Definition of Youth
The youth policy briefing (2012) notes that youth in Greece is defined as between 15-35 years. In some cases this is extended to 40 years.
- Opposite Sex
- Same Sex
- Without parental consent
- with parental consent
Situation of Young People
- 99.53% Male (15-24) %
- 99.36% Female (15-24) %
- Year: 2015
- Source: UNESCO
Net Enrolment RateSecondary School
- 99.37%Male %
- 99.07% Female %
- Year: 2010
- Source: UNESCO
Situation of Young People
Policy & Legislation
The youth policy report (2012) notes that no national youth policy nor youth strategy exists. Instead, youth policy is considered “cross-sectoral” with youth affairs legislated across various ministries and incorporating national, European and international policies. Numerous laws cover youth issues such as education, employment, sports, family, rights, health, social protections, and local youth councils. The General Secretariat for Youth, which has responsibility for youth affairs, focuses on three main policy areas: 1) unemployment, employment and labour relationships; 2) social exclusion, social inclusion, youth rights and participation; 3) environment, climate change and green development. National youth programmes are influenced by the EU Youth Strategy (2010-2018).
(ministry, department or office) that is primarily responsible for youth?
Youth and Representation
Budget & Spending
- % of GDP
- % of gov. expenditure
Source: World Bank
Gaps indicate missing data from the original data source. (Accessed August 2013).
Unemployment in Greece rose to a new record high of 27.6 percent in May, leaving almost two thirds of young people without a job, the Hellenic Statistics Authority said Thursday.
The jobless rate rose from 27 percent in April and 23.8 percent in May last year. Young people were by far the worst affected, with unemployment among job-seekers aged 15 to 24 standing at 64.9 percent.
Greece has been depending on funds from international rescue loans since May 2010, after years of profligate spending and fiscal mismanagement left it with a massive budget deficit.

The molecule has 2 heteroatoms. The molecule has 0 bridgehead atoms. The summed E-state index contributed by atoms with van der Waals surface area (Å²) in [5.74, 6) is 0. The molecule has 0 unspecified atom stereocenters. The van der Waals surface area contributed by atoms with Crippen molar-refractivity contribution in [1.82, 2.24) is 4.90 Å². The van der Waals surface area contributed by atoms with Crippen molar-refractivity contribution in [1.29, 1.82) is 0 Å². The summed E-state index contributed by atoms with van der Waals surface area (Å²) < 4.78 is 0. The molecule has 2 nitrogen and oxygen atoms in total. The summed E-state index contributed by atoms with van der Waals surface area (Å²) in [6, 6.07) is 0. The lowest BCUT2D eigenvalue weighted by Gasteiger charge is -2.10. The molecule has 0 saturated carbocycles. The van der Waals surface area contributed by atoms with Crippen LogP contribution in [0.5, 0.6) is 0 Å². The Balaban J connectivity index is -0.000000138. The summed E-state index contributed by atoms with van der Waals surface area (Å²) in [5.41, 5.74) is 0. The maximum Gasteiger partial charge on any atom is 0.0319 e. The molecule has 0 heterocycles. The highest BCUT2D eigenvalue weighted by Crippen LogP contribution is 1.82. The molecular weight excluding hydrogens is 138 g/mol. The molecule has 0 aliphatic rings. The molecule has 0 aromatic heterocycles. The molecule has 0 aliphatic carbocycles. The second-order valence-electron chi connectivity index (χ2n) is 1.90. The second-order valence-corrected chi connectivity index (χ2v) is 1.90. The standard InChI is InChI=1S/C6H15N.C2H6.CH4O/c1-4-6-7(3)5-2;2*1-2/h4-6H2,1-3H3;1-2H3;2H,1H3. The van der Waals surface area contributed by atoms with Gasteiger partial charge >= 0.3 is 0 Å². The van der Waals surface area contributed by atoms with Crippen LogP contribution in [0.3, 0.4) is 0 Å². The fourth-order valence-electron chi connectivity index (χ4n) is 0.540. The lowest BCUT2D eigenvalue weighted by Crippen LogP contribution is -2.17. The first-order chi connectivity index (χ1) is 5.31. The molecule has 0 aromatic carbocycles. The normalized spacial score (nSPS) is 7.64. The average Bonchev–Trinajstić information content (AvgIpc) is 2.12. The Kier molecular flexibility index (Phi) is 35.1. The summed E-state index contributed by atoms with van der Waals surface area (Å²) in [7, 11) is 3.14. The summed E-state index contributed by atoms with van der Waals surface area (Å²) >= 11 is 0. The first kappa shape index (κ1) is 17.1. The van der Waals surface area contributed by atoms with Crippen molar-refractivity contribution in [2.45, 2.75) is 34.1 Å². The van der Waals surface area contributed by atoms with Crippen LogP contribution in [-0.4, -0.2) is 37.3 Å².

In return, successive governments have imposed stringent austerity measures, including tax hikes and salary and pension cuts that have caused the economy to contract. The country is currently in the sixth year of a deep recession.
The country's bailout from the International Monetary Fund and other European countries that use the euro as their currency is delivered in installments, and Greece's finances are inspected by its creditors before each disbursement.Bloomberg BusinessWeek has also report on the economic situation in Greece:
Outside an unmarked green metal door in the hallway of a suburban Athens high school, Tina Stratigaki waits for a job interview. It’s a Tuesday in mid-July. Stratigaki, 29, applied for the job as a social worker weeks ago and had taken an hour-long test the Friday before. Based on the list of applicants posted on the wall outside the exam, she estimates there were some 2,000 candidates for 21 open positions. This is the last interview she’s likely to get before Greece shuts down for the summer holidays. Her unemployment benefits—about €360 ($475) a month from her previous job working with disadvantaged women and children—have just run out. “I’m a little bit stressed,” she says.
Jobs of any kind are scarce in today’s Greece. Nearly six years of deep recession have swept away a quarter of the country’s gross domestic product, the kind of devastation usually seen only in times of war. In a country of 11 million people, the economy lost more than a million jobs as businesses shut their doors or shed staff. Unemployment has reached 27 percent—higher than the U.S. jobless rate during the Great Depression—and is expected to rise to 28 percent next year. Among the young, the figure is twice as high. Meanwhile, cuts to Greece’s bloated public sector are dumping ever more people onto the job market. In July, 25,000 public workers, including teachers, janitors, ministry employees, and municipal police, found out they would face large-scale reshuffling and possible dismissal. An additional 15,000 public workers are slated to lose their jobs by the end of 2014.
Greece’s jobs crisis is a window into a wider emergency that threatens the future of Europe. Across the continent, a prolonged slump has disproportionately affected the young, with nearly one in four under the age of 25 out of work, according to the European Commission. (In the U.S., youth unemployment is 16.2 percent.) That understates the severity of the situation in Italy and Portugal, where youth unemployment rates have soared above 35 percent; Spain’s is 53.2 percent, the second-highest after Greece, at 55.3 percent. European Union leaders have announced an initiative aimed at guaranteeing that all young people receive a job, apprenticeship, or more education within four months of joining the ranks of the unemployed. Governments have pledged €8 billion over two years to combat unemployment in Europe’s worst-hit countries, and the European Investment Bank is offering €18 billion in loans to encourage hiring by small and midsize businesses.